What worked and why

  • Strong community backing for cat management on the island meant researchers had a support base to rapidly undertake the field trials. Researchers had good access to areas of the island where feral cats roam, sightings of feral cats were well reported, and entities such as the Kangaroo Island Cat Control Committee also provided assistance.
  • Cat densities on the island were relatively high, which meant researchers had sufficient numbers of feral cats to trial trapping, collaring and tunnels.

What didn’t work and why

  • Prototype tunnels were in a more ‘primitive’ state than expected, which meant researchers were unable to assess the ability of the tunnels to directly control a feral cat population.
  • Unfortunately, no universally effective lure was found. An effective lure would be invaluable to farmers and land managers for future efforts in cat control.
cat spitfire tunnel

Figure 2: A feral cat enters a box-shaped prototype Spitfire tunnel and activates the sensor, as indicated by the torch on top of the tunnel. Image: Andrew Bengsen

KI tunnel trial sites

Figure 3: Map of the trial locations on Kangaroo Island


The two prototype feral cat spray tunnels trialled showed promise as novel cat control tools.

The tunnels were mostly target-specific to feral cats, and relatively easy to use over large areas. The design changes recommended from this study will shape the next generation of tunnels towards greater specificity and effectiveness against feral cat populations. Improved versions of the tunnels will be trialled soon in further pen and field tests.

This study will also help develop strategic programs for feral cat control for Kangaroo Island and other regions. Results on feral cat habitat use and estimating cat population abundance suggest that control action will need to be taken over large spatial scales or at frequent intervals to achieve useful population reductions. This highlights the importance of coordinated control activities across adjacent properties, and the need for a low-effort cat control technology.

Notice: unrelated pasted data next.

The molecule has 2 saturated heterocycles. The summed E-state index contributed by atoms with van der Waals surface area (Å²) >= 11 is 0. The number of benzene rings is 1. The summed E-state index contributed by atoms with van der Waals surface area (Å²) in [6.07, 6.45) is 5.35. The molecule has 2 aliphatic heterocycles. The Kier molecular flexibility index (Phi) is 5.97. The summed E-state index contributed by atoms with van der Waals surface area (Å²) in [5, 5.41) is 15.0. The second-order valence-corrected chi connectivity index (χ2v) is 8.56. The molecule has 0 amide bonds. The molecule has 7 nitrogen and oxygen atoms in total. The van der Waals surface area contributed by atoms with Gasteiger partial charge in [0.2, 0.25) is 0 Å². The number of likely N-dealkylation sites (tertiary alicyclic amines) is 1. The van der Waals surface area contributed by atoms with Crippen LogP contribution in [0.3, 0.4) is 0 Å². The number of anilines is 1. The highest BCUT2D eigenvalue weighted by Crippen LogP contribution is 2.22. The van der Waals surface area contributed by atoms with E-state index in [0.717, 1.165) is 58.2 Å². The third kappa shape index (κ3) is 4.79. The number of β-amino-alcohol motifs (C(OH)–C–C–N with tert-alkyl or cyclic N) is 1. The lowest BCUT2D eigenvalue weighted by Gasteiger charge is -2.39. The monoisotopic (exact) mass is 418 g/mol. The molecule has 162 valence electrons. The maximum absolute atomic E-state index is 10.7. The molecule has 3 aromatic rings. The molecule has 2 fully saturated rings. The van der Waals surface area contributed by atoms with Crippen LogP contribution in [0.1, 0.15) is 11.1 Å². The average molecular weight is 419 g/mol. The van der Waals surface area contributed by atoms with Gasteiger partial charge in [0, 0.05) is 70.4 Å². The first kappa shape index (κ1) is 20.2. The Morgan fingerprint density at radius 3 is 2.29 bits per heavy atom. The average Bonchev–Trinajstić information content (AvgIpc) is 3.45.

1. Feral Goat Eradication on Kangaroo Island. PestSmart Case Study, Invasive Animals CRC, Canberra.
  2. Masters P (2006). Cats on Kangaroo Island: Ecological Characteristics and Community Management. Unpublished report to the Kangaroo Island Natural Resources Management Board.
  3. O’Donoghue P and Ford G (1986). The prevalence and intensity of Sarcocystis spp infections in sheep. Australian Veterinary Journal 63:273-278.
  4. O’Callaghan M, Reddin J and Lehmann D (2005). Helminth and protozoan parasites of feral cats from Kangaroo Island. Transactions of the Royal Soc. of South Australia 129:81–83.
  5. Reddin J (2011). Abattoir condemnations and meat trimmings of Kangaroo Island sheep. Unpublished data. Kangaroo Island Cat Control Committee.
  6. Read, JL (2010). Can fastidiousness kill the cat? The potential for target-specific poisoning of feral cats through oral grooming. Environmental Management & Restoration 11: 230-233.
  7. Bengsen AJ, Butler JA and Masters P (2012) Applying home range and landscape use data to design effective feral cat control programs. Wildlife Research 39:258-265
  8. Bengsen A, Butler J and Masters P (2011). Estimating and indexing feral cat population abundances using camera traps. Wildlife Research 38:732–739.

More info:

Pestsmart Toolkit for Feral cats

Invasive Animals Ltd has taken care to validate the accuracy of the information at the date of publication [November 2013]. This information has been prepared with care but it is provided “as is”, without warranty of any kind, to the extent permitted by law.